Depth 60-130ft (18-40m)

Stretching out like a finger, this dive site just has the feel of excitement the moment you hit the water and look down. A ridge beckons from both sides as you swim along the top of the reef at about 60-70ft. Schools of creole wrasse, jacks and mackerel envelope you from the deep blue and what lies within.

Finger Reef

Depth 40-80ft (12-25m)

Coconut Tree Rocks is a typical reef dive for this area, with an abundance of small fish, such as grunts, snapper and small groupers. A common ground for barracuda and spotted moray as well as lobsters and rays. The corals are in good condition and are highlighted by the many sand grottos spread throughout the reef.

Watch video. Barrel Sponge

Depth 40-50ft(12-15m)

Friars Bay reef is a favorite dive for every diver. Located about a mile from the shoreline, it has become a popular site for many and will always provide a nice easy reef dive with plenty to see. Juvenile angelfish abound, as do big lobsters and spotted morays. Stingrays have found home in the sand along the edges of the reef and seem undisturbed by the curious diver.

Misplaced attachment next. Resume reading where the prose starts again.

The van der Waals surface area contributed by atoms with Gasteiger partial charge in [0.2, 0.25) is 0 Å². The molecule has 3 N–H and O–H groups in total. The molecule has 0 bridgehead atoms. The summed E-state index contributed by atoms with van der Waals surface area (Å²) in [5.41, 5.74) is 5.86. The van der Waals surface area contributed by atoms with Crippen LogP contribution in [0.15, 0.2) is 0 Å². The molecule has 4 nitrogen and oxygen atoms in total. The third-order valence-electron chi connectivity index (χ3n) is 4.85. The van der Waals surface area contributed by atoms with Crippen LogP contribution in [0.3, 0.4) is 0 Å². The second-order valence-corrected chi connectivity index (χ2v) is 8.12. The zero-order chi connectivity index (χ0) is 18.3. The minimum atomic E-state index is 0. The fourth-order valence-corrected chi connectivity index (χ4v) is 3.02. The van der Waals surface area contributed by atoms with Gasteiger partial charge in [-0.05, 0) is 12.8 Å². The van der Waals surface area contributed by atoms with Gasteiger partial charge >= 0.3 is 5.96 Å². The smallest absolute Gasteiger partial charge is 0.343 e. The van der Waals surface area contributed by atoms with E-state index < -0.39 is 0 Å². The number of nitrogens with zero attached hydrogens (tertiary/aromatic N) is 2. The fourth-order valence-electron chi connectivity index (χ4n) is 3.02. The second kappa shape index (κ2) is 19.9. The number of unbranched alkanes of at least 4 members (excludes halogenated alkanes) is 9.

Watch video.

Moray Eel

Depth 50-80ft (15-30m)

The attractions here are the majestic black coral trees, which protrude from this mini wall. Creole wrasse and snapper frequent the wall's edge and lizardfish are always threatening to spoil the peacefulness by stalking the many grunt fish, which are common here. A very healthy reef that is full of surprises.